February 20, 2019 sayulitablog 0Comment

This past week I had a catering order in Sayulita for a special birthday cake. The husband wanted a vanilla cake with a buttercream frosting and said that if I could make it for him, he would be a hero in his wife’s eyes, as it was her birthday. I had never made either a vanilla cake, nor buttercream frosting before, but decided to give it a go! After lots of research the result was a most delicious cake. I was very proud of how yummy and beautiful this cake turned out, and I knew that I just had to share it with you here today. A friendly warning: the French buttercream icing I made uses a lot of butter...after-all, the icing is called BUTTERcream for a reason. I realize that this recipe may be a bit complicated for many of you, but I can guarantee that if you do  make it, you will thank me!

All of the ingredients for this recipe can be found here in Sayulita. I tend to go to Costco in Puerto Vallarta for my butter as their Kirkland brand unsalted butter is great, and it is almost always in stock. I buy it in bulk and store it in the freezer until I need it.


-2 ¼ cups flour for 8” pans, or 3 cups + 6 Tablespoons for 9” pans

-2 ¼ teaspoons baking powder, or 3 ⅜ teaspoons

-3/4  teaspoons salt, or 1 teaspoon

-3/4 cup unsalted butter at room temperature, or 1 ¼ cups

-1 ½ cups granulated sugar, or 2 ¼ cups

-3 large eggs at room temperature, or 4 ½ eggs

-1 ½ teaspoons pure vanilla, or 2 teaspoons

-1 cup buttermilk or whole milk at room temperature, or 1 ½ cups

(*I make my own buttermilk by adding 1 Tablespoon of white vinegar or lemon juice, stir, and let sit 5-10 minutes. It will look curdled, but not to worry. It works great!)


  1. Preheat oven to 350 degrees
  2. Grease and flour two 8” or two 9” cake rounds. (*I like to grease the bottoms then place a cut parchment paper round to fit the bottom of the pan. Grease and flour the parchment paper and up the sides. Then, tap it by banging lightly so that all the excess flour comes off.)
  3. Whisk together flour, baking powder, and salt until well combined, then set aside.
  4. Cream butter and sugar until pale and fluffy.
  5. Add eggs one at a time, beating after each addition.
  6. Add vanilla.
  7. Add flour and milk, alternating by beginning and ending with flour.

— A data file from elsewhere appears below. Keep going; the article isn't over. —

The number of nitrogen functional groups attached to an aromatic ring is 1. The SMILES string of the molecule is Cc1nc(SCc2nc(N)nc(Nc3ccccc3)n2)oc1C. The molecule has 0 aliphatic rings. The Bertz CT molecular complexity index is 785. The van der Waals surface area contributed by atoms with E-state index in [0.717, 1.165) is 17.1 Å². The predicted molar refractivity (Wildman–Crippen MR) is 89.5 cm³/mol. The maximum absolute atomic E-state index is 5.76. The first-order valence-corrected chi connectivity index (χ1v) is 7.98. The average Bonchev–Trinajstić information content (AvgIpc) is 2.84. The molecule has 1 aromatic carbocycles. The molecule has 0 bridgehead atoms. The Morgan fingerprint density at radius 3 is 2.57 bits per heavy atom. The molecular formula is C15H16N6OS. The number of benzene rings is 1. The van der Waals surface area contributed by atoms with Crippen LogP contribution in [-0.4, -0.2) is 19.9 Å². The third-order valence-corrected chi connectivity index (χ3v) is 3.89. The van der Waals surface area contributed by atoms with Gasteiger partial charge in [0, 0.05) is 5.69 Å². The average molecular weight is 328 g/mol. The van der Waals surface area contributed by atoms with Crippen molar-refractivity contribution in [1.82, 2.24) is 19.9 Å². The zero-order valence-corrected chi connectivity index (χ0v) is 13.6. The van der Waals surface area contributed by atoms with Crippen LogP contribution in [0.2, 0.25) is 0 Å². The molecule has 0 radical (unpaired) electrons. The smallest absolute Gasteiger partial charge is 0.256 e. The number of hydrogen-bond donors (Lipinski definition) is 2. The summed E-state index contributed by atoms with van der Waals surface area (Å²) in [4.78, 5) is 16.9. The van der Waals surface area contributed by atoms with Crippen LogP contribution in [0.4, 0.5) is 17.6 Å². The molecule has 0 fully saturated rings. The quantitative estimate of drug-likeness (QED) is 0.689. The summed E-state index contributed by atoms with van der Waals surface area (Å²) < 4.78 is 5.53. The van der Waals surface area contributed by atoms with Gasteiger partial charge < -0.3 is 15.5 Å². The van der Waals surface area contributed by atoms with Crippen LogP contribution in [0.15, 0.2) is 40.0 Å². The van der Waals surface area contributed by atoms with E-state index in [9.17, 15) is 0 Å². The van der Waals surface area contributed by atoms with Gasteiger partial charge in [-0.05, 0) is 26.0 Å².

8. Bake 30-35 minutes. (*Test for “doneness” with a toothpick by inserting into the middle of the cake; when it is done, just a few crumbs will stick to the toothpick.)
  9. Cool pans on a wire rack for 10 minutes, and then turn out onto the rack to continue cooling. Immediately remove parchment paper.


(*I made this recipe three times to be sure that I had enough icing to pipe rosettes all over the cake.)

-5 large egg yolks

-1/2 cup granulated sugar

-1/2 teaspoon pure vanilla

-Pinch of salt

-1 cup + 5 teaspoons unsalted butter, cubed and then softened to room temperature


  1. Put the yolks into a heat proof bowl that fits over a pot of simmering water. This is now a makeshift water bath.
  2. Add the sugar and the vanilla, and whisk until foamy.
  3. Now place the bowl over the simmering water bath, checking to be sure that the bottom of the bowl does NOT touch the water.
  4. Whisk constantly until the sugar has dissolved. (*Rubbing a bit of the egg/ sugar mixture between your fingers is the best way to be sure that all the sugar has dissolved.)
  5. Gently heat the mixture to 147 degrees Fahrenheit. Then, keep it at this temperature for 10 minutes. (*This process is called pasteurization; it kills any bacteria and makes the icing safe for everyone. Some people don’t worry about pasteurizing the yolks, but I do. This step only takes 10 extra minutes.)
  6. Add this mix to your mixer, and beat until the mix has thickened and has COOLED to room temperature.
  7. Sprinkle in the salt.
  8. Begin to add in the very soft butter, one cube at a time, mixing constantly.
  9. You now have the silkiest, lightly sweetened French Buttercream.
  10. Cover the 1st layer with ⅛ or ¼” of icing; then add the top layer and then ice the top and sides with a thin layer of icing; if not decorating with rosettes, cover the top and sides with a thicker layer of icing.
  11. Decorate with fresh flowers, or pipe rosettes all over the cake. (*I wanted to try piping rosettes. I googled how to do this. I think it looks very rustic and also very beautiful.)
  12. Chill finished cake until 1 hour before serving.

Everyone can make this fancy cake, with just a bit of practice. I am not sure as yet what my next column will be, so stay tuned!

For my regular readers’ information: El Sayulero has had a new format since the summer of 2018. My column does not appear in every single issue, as they come out weekly, so please do not give up reading El Sayulero thinking that I have stopped contributing.

If you have any comments or questions, please email me through my LIVE, LOVE, & EAT IN SAYULITA webpage.

*Written by: Karina Shecter